Chiang Mai Temples

Temples in Chiang Mai

Wat Chet Yot

This fascinating temple’s official name is Wat Photharam Maha Wihan, constructed in 1455, famous for its 7 spires, which is where the Thai name of chet yot is derived. King Tilokarat commissioned the construction of the temple after he sent a party of monks to Bagan in Burma to view the Mahabodhi temple, which is an exact replica of Mahabodhi Temple of Bodh Gaya in India where Lord Buddha first attained enlightenment. This is a one of the must see Chiang Mai Temples.

Wat Chedi Luang

This is one of the most dominating Chiang Mai temples, initially constructed by King Saen Muang Ma at the back-end of the 14th century to enshrine the relics of his father. He never managed to finish the temple, which was finally completed by King Tilokarat. At the time of construction, the chedi was 90-meters in height, but in 1545 was partly destroyed by an earthquake. Now the peak is just 60 meters. The chedi was the tallest construction in Chiang Mai for over 500 years. Even though you cannot go into the temple because of its age and delicate nature, this imposing figure has to be seen to be believed.

Wat Chiang Mun

Wat Chiang Mun is situated within the city walls on Rajpakinai Road on the north side of Chiang Mai city. This temple is one of the most historically significant in Chiang Mai, due to it being the first Royal temple constructed within the city grounds in 1296 by King Mengrai. Although the temple has been restored in recent times, you can still see the old foundations and walls from that bygone period in time. At Wat Chiang Mun, you will find a tiny enshrined crystal Buddha named Pra Seh-Taang Kamaneeee.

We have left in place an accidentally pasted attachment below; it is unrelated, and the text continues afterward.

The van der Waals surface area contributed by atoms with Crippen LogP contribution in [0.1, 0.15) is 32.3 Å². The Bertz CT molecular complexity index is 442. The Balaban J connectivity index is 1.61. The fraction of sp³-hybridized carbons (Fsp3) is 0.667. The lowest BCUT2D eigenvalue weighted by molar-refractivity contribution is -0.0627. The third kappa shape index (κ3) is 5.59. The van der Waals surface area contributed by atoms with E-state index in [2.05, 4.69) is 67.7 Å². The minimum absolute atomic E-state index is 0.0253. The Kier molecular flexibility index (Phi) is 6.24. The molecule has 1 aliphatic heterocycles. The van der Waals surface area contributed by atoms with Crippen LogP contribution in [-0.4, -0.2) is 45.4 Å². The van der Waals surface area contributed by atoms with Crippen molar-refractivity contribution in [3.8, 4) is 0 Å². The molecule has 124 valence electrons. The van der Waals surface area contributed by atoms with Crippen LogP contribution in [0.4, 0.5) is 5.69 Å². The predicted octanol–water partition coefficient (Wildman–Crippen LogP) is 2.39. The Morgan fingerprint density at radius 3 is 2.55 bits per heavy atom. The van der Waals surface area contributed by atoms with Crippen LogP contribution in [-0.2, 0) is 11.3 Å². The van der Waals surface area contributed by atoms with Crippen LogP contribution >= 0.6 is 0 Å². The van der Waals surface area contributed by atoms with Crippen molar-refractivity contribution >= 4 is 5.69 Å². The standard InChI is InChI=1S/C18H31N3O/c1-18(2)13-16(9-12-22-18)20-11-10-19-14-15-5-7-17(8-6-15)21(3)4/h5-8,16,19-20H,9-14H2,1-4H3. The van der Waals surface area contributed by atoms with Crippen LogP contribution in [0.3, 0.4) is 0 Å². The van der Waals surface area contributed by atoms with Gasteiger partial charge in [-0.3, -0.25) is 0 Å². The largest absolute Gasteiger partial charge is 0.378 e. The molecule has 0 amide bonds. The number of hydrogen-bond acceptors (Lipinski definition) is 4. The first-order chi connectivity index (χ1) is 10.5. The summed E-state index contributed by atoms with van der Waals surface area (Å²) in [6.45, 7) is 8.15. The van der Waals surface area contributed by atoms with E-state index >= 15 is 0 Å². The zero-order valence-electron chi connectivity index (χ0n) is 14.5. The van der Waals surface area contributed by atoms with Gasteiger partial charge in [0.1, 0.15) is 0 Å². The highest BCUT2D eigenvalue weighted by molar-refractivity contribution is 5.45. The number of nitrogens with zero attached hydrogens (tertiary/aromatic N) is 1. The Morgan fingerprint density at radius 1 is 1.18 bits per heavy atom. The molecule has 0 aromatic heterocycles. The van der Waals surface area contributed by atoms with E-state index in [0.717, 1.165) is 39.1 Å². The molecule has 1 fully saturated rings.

Wat Phra Singh

Wat Phra Singh is translated as “The Temple of the Lion Buddha.” Constructed in 1345 by King Pha Yu to hold the ashes of his father, King Kham Fu, housing 2 medieval Buddhist images. The temple is one of the most important Buddhist monasteries in this part of the world. Believed to be the first monastery to hold the Emerald Buddha, which was then moved to Wat Chedi Luang and now rests in Bangkok at Wat Phra Kaew, this temple is extremely sacred. When visiting this Chiang Mai temple, you will more than likely be approached by one or more of the 700 monks who live here, so they can brush up on their English. They are very friendly.

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